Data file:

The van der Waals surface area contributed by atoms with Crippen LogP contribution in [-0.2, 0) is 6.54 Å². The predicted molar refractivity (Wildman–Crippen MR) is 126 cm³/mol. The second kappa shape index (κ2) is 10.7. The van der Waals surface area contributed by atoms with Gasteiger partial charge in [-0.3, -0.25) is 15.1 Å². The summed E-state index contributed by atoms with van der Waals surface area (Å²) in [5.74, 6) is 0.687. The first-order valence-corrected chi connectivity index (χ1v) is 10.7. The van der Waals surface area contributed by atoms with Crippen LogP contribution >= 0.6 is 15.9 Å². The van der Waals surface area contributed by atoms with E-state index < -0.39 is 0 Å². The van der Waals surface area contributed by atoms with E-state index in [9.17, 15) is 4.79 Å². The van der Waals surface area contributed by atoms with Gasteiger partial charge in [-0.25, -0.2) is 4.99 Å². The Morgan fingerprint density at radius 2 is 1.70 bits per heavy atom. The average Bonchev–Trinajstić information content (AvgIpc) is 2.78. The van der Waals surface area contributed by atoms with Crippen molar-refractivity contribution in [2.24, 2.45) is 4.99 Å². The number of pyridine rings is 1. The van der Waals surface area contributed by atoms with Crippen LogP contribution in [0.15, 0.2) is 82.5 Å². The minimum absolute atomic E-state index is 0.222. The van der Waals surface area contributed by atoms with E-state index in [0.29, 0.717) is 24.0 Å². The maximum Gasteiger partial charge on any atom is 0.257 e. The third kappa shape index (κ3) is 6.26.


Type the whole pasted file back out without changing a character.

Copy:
The van der Waals surface area contributed by atoms with Crippen LogP contribution in [-0.2, 0) is 6.54 Å². The predicted molar refractivity (Wildman–Crippen MR) is 126 cm³/mol. The second kappa shape index (κ2) is 10.7. The van der Waals surface area contributed by atoms with Gasteiger partial charge in [-0.3, -0.25) is 15.1 Å². The summed E-state index contributed by atoms with van der Waals surface area (Å²) in [5.74, 6) is 0.687. The first-order valence-corrected chi connectivity index (χ1v) is 10.7. The van der Waals surface area contributed by atoms with Crippen LogP contribution >= 0.6 is 15.9 Å². The van der Waals surface area contributed by atoms with E-state index < -0.39 is 0 Å². The van der Waals surface area contributed by atoms with E-state index in [9.17, 15) is 4.79 Å². The van der Waals surface area contributed by atoms with Gasteiger partial charge in [-0.25, -0.2) is 4.99 Å². The Morgan fingerprint density at radius 2 is 1.70 bits per heavy atom. The average Bonchev–Trinajstić information content (AvgIpc) is 2.78. The van der Waals surface area contributed by atoms with Crippen molar-refractivity contribution in [2.24, 2.45) is 4.99 Å². The number of pyridine rings is 1. The van der Waals surface area contributed by atoms with Crippen LogP contribution in [0.15, 0.2) is 82.5 Å². The minimum absolute atomic E-state index is 0.222. The van der Waals surface area contributed by atoms with E-state index in [0.29, 0.717) is 24.0 Å². The maximum Gasteiger partial charge on any atom is 0.257 e. The third kappa shape index (κ3) is 6.26.